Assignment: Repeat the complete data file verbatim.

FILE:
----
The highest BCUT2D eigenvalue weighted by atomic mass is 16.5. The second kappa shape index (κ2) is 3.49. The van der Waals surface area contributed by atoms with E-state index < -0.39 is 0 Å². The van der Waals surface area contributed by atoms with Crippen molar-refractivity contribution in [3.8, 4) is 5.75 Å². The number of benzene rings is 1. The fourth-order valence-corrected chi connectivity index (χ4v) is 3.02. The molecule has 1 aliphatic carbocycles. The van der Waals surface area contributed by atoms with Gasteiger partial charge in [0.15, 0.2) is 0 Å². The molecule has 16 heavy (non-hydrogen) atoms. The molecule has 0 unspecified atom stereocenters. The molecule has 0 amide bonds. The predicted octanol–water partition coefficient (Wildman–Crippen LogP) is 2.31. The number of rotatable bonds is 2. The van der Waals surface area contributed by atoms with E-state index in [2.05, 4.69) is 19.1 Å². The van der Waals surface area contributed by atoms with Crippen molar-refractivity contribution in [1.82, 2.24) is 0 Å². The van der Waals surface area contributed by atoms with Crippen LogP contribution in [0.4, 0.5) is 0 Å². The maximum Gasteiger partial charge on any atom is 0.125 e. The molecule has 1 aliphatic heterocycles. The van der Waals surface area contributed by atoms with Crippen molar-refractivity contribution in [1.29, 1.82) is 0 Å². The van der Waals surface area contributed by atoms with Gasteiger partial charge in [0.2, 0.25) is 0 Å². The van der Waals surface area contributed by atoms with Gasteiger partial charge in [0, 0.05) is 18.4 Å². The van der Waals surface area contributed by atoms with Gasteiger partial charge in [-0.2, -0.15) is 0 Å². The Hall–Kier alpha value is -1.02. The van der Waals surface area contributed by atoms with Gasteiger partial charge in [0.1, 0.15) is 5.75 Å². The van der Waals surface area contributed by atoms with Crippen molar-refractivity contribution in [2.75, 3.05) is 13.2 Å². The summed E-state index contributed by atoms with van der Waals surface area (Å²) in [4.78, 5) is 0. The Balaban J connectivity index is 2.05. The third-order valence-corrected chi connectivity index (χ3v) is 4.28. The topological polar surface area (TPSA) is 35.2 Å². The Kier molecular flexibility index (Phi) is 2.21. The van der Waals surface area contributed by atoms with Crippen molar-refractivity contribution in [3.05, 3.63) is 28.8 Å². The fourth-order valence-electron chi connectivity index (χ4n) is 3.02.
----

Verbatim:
The highest BCUT2D eigenvalue weighted by atomic mass is 16.5. The second kappa shape index (κ2) is 3.49. The van der Waals surface area contributed by atoms with E-state index < -0.39 is 0 Å². The van der Waals surface area contributed by atoms with Crippen molar-refractivity contribution in [3.8, 4) is 5.75 Å². The number of benzene rings is 1. The fourth-order valence-corrected chi connectivity index (χ4v) is 3.02. The molecule has 1 aliphatic carbocycles. The van der Waals surface area contributed by atoms with Gasteiger partial charge in [0.15, 0.2) is 0 Å². The molecule has 16 heavy (non-hydrogen) atoms. The molecule has 0 unspecified atom stereocenters. The molecule has 0 amide bonds. The predicted octanol–water partition coefficient (Wildman–Crippen LogP) is 2.31. The number of rotatable bonds is 2. The van der Waals surface area contributed by atoms with E-state index in [2.05, 4.69) is 19.1 Å². The van der Waals surface area contributed by atoms with Crippen molar-refractivity contribution in [1.82, 2.24) is 0 Å². The van der Waals surface area contributed by atoms with Crippen LogP contribution in [0.4, 0.5) is 0 Å². The maximum Gasteiger partial charge on any atom is 0.125 e. The molecule has 1 aliphatic heterocycles. The van der Waals surface area contributed by atoms with Crippen molar-refractivity contribution in [1.29, 1.82) is 0 Å². The van der Waals surface area contributed by atoms with Gasteiger partial charge in [0.2, 0.25) is 0 Å². The van der Waals surface area contributed by atoms with Gasteiger partial charge in [0, 0.05) is 18.4 Å². The van der Waals surface area contributed by atoms with Gasteiger partial charge in [-0.2, -0.15) is 0 Å². The Hall–Kier alpha value is -1.02. The van der Waals surface area contributed by atoms with Gasteiger partial charge in [0.1, 0.15) is 5.75 Å². The van der Waals surface area contributed by atoms with Crippen molar-refractivity contribution in [2.75, 3.05) is 13.2 Å². The summed E-state index contributed by atoms with van der Waals surface area (Å²) in [4.78, 5) is 0. The Balaban J connectivity index is 2.05. The third-order valence-corrected chi connectivity index (χ3v) is 4.28. The topological polar surface area (TPSA) is 35.2 Å². The Kier molecular flexibility index (Phi) is 2.21. The van der Waals surface area contributed by atoms with Crippen molar-refractivity contribution in [3.05, 3.63) is 28.8 Å². The fourth-order valence-electron chi connectivity index (χ4n) is 3.02.